Raising Bilingual Children

By Stephanie Der

Children are born with the capacity to learn the language(s) that they are exposed to. They are able to attend to the different speech sounds they hear around them, and learn to produce these sounds. The majority of children will have no difficulty learning more than one language as they grow and develop. Understanding how children acquire languages can help you to decide how or when to introduce your child to additional languages. Children can learn more than one language in one of two ways: simultaneously or sequentially. Simultaneous acquisition of a language occurs when a child is introduced to both/all languages at the same time, generally before three years of age. Sequential acquisition occurs when a second language is introduced to a child after developing a strong foundation for their first language, or generally speaking, after three years of age (1). Deciding when to introduce a second language (or more!) to your child is dependent on your family and what will work best for you.

Tips for Teaching Your Child More Than One Language

  • The best way to introduce another language to your child is by developing a “family language policy” and sticking to it. A “family language policy” can involve a combination of strategies that you will use to introduce languages to your child. Below are some ideas for developing a “family language policy”:
    • One parent, one language: This approach involves one parent speaking only one language, while the other speaks another language. This strategy can work well for families where each parent speaks a different language, or where grandparents (if seen on a regular basis) speak a language different to the child’s parents.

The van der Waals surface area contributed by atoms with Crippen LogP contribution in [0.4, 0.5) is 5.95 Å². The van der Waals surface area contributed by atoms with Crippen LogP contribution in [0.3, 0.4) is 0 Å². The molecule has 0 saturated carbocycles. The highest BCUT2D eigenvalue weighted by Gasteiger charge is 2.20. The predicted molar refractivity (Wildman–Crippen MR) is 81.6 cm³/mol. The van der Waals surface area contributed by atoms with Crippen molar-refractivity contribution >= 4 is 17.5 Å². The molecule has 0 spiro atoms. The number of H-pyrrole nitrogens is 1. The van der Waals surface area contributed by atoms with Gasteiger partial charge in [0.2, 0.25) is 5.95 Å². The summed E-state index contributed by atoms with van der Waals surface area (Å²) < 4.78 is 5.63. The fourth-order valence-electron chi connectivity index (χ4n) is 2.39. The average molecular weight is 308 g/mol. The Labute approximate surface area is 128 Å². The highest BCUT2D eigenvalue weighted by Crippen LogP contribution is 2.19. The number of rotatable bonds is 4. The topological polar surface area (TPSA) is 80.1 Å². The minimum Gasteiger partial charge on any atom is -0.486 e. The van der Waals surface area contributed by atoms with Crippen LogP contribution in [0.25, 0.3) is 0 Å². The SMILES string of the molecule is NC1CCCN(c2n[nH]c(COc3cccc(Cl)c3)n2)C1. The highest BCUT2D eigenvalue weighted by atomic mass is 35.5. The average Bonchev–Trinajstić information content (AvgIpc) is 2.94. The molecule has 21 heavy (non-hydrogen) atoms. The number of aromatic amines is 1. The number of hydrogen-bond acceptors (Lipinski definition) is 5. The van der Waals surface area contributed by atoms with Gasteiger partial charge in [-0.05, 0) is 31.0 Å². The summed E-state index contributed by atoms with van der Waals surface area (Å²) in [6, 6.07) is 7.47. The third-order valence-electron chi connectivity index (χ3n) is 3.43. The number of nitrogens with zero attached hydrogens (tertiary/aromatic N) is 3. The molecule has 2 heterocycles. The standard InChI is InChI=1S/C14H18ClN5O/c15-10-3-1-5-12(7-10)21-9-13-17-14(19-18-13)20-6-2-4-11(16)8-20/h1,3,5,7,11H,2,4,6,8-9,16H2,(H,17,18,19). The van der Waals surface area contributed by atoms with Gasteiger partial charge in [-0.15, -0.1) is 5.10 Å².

• Home language, community language: This approach involves speaking only one language within the home environment, and English (or the local language) when out in the community. This would work well for families where both parents speak the same language. This type of approach to introducing a language may
  • When deciding what approach to use to introduce more than one language to your child, it is best to consider which is your strongest language. Speaking to your child in the language that you are most comfortable speaking, or are most proficient in, will provide the best example of language for your child as they learn and develop.
  • Provide your child with as many opportunities as possible to speak and listen to both languages. Singing songs, telling and reading stories, and playing games are all great ways to support your child’s overall language and play development, so use these activities to support both languages! It is best to use one language at a time during a chosen activity, so as not to confuse your child.
  • Consider what your child is interested in, and use this to make language learning fun! Particularly as children get older, practicing another language can sometimes feel like a bit of a chore to them. Choose activities and games that they are interested in and set aside a time to practice using the language. For example, if your child enjoys playing ‘snap’, play together while only using the language you want to practice.
  • Be aware that sometimes when children are learning more than one language at the same time, they may start speaking later than children learning only one language. This is because the child is learning two sets of vocabulary and language structure. Learning more than one language does not increase the risk of having a language disorder (2).

If you are concerned about your child’s speech or language development, please contact us on 02 9328 3444 or info@communicatespeech.com.au

References:

  1. Lowry, L. (n.d.). Bilingualism in Young Children: Separating Fact From Fiction. Retrieved from: http://www.hanen.org/Helpful-Info/Our-Views-on-the-News/Are-Two-Languages-Better-Than-One-.aspx

  2. Bernardo Kolling Limberger. (2013). Dual Language Development Disorders: A Handbook on Bilingualism & Second Language Learning. Dominios de Linguagem, 7(1), 284–289. https://doi.org/10.14393/DL13-v7n1a2013-15

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